Scales for Measuring Fear of AIDS and Homophobia

Richard A. Bouton, Peggy E. Gallaher, Paul Arthur Garlinghouse, Terri Leal, Leslie D. Rosenstein, Robert K. Young

Research output: Contribution to journalArticle

111 Scopus citations

Abstract

Two scales, one for measuring attitudes toward the fear of Acquired Immune Deficiency Syndrome (AIDS) and one for measuring attitude toward homosexuality, were constructed using Thurstone's method of equal-appearing intervals. After construction, the scales were given to 528 students at the University of Texas at Austin in the fall of 1985 to determine their respective reliabilities. Factor analyses were also done to determine what factors underlie the attitudes measured by the two scales and to determine if fear of AIDS and homophobia are in fact simply two facets of the same attitude: fear of homosexuals. The results indicated high reliabilities of both scales and a relatively low correlation between the two scales suggesting that the scales do measure different attitudes.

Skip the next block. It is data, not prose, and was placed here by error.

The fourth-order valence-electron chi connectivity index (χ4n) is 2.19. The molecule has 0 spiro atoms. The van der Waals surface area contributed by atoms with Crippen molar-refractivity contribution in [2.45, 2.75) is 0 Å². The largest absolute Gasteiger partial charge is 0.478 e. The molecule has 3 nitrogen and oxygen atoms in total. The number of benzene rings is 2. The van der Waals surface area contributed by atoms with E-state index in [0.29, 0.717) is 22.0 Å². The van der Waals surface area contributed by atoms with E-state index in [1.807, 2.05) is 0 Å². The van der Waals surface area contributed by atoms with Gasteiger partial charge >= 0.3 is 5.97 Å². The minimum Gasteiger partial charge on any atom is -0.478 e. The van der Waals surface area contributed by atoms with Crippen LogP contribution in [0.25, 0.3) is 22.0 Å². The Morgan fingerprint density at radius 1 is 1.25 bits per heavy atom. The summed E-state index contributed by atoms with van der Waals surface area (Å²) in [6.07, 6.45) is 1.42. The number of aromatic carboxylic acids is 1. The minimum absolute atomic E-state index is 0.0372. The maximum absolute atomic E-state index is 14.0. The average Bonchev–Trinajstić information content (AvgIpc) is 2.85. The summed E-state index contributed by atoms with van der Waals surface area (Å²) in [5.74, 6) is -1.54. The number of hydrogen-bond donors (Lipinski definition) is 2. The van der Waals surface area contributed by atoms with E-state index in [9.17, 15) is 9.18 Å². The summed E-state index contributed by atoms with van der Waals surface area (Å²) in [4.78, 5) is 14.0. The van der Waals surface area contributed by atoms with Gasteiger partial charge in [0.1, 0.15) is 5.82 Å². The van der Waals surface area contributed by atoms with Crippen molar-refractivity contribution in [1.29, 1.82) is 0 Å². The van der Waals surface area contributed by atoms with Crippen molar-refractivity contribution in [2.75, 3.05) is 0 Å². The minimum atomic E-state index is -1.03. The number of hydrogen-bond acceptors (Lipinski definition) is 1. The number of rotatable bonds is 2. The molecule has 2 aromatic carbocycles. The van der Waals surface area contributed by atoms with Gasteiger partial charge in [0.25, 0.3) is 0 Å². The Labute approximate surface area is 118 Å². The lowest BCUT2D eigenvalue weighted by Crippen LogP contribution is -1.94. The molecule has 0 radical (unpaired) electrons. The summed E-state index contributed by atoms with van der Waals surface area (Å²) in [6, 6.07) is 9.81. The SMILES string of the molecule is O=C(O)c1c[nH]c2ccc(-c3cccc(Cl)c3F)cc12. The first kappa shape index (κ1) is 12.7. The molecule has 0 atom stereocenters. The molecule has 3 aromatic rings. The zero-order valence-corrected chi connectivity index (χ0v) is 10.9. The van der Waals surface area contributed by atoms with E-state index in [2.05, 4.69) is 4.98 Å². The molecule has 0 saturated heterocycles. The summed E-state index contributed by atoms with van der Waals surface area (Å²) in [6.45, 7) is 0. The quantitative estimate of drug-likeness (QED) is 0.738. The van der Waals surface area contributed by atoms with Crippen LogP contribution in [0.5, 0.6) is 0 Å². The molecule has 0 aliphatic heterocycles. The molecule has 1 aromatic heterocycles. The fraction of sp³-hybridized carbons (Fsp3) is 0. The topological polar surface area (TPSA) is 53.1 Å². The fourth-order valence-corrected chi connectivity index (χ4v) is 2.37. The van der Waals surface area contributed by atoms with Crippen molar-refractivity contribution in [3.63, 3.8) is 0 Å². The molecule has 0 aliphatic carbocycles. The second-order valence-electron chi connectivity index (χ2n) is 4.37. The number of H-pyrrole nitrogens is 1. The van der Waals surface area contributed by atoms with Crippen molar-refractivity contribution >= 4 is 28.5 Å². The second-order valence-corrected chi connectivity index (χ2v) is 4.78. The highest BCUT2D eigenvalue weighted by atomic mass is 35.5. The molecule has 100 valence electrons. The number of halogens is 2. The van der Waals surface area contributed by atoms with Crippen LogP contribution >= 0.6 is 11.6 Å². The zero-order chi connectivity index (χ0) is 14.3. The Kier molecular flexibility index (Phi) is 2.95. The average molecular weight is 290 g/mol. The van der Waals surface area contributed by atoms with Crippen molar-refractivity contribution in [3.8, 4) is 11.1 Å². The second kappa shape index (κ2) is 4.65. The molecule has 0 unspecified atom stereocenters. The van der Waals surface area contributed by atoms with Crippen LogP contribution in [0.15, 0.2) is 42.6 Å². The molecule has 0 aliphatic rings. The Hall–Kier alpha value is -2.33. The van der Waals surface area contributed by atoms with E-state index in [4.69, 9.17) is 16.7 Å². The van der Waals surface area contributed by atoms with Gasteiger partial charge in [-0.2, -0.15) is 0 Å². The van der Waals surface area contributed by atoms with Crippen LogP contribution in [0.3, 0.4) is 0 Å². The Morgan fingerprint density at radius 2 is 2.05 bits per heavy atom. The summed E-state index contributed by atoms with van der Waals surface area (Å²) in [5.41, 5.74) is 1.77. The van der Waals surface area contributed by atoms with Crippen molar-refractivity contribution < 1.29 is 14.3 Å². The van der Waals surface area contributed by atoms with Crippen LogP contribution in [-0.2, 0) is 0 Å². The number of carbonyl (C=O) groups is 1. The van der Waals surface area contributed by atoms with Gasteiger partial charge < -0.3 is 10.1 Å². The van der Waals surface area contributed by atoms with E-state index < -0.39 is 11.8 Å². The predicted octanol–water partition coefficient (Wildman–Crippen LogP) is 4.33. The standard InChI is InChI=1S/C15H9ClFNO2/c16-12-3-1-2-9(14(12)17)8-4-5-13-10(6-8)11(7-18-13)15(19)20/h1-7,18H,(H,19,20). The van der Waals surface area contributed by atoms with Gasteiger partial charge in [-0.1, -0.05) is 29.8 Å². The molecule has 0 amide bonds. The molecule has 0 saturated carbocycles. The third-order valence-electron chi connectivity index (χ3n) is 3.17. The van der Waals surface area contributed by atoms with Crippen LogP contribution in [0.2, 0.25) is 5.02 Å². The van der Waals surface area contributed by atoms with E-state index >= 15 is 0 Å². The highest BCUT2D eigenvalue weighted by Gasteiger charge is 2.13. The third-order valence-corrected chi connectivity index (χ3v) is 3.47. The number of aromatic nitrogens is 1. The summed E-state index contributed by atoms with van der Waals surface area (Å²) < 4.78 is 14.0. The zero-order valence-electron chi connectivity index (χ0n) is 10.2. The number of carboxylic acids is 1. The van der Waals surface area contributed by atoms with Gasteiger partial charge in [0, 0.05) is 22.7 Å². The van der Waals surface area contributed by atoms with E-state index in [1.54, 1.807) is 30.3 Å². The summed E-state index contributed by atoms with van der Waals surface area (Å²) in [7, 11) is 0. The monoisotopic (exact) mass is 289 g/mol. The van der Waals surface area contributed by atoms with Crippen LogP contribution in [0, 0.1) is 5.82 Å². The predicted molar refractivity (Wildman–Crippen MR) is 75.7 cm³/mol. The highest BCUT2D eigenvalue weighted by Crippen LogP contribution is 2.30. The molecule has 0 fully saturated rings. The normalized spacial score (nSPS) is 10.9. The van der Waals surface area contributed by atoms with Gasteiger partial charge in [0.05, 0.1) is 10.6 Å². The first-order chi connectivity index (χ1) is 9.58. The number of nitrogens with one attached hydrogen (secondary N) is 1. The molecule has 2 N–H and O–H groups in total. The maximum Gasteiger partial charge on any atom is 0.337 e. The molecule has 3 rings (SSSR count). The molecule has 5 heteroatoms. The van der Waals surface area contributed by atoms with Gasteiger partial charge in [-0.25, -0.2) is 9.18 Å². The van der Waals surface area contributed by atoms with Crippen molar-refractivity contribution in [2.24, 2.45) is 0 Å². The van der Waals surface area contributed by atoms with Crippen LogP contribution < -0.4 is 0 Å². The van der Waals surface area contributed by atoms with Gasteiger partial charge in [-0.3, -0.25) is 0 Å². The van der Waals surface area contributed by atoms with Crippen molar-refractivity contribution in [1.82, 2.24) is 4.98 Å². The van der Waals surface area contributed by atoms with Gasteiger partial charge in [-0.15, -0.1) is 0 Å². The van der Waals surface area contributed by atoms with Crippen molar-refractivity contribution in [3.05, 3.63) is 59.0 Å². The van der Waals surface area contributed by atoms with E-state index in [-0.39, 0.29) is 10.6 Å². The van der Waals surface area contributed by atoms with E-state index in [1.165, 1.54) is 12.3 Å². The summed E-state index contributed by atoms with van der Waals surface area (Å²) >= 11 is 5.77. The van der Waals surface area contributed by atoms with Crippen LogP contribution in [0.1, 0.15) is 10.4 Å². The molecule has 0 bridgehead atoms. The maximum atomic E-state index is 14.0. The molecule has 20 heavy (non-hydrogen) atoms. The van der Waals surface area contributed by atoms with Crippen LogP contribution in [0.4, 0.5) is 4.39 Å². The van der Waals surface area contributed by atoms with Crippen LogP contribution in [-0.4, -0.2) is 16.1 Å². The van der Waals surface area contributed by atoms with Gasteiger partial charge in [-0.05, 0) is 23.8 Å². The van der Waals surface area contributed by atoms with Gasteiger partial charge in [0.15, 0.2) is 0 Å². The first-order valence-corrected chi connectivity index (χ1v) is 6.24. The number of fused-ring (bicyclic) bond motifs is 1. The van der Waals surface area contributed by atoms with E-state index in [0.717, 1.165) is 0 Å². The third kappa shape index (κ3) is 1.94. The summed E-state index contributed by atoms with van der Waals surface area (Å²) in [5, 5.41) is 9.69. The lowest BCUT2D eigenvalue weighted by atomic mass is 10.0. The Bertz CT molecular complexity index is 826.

Original languageEnglish (US)
Pages (from-to)606-614
Number of pages9
JournalJournal of Personality Assessment
Volume51
Issue number4
DOIs
StatePublished - Dec 1987

ASJC Scopus subject areas

  • Clinical Psychology
  • Psychiatry and Mental health
  • Health, Toxicology and Mutagenesis

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    Bouton, R. A., Gallaher, P. E., Garlinghouse, P. A., Leal, T., Rosenstein, L. D., & Young, R. K. (1987). Scales for Measuring Fear of AIDS and Homophobia. Journal of Personality Assessment, 51(4), 606-614. https://doi.org/10.1207/s15327752jpa5104_13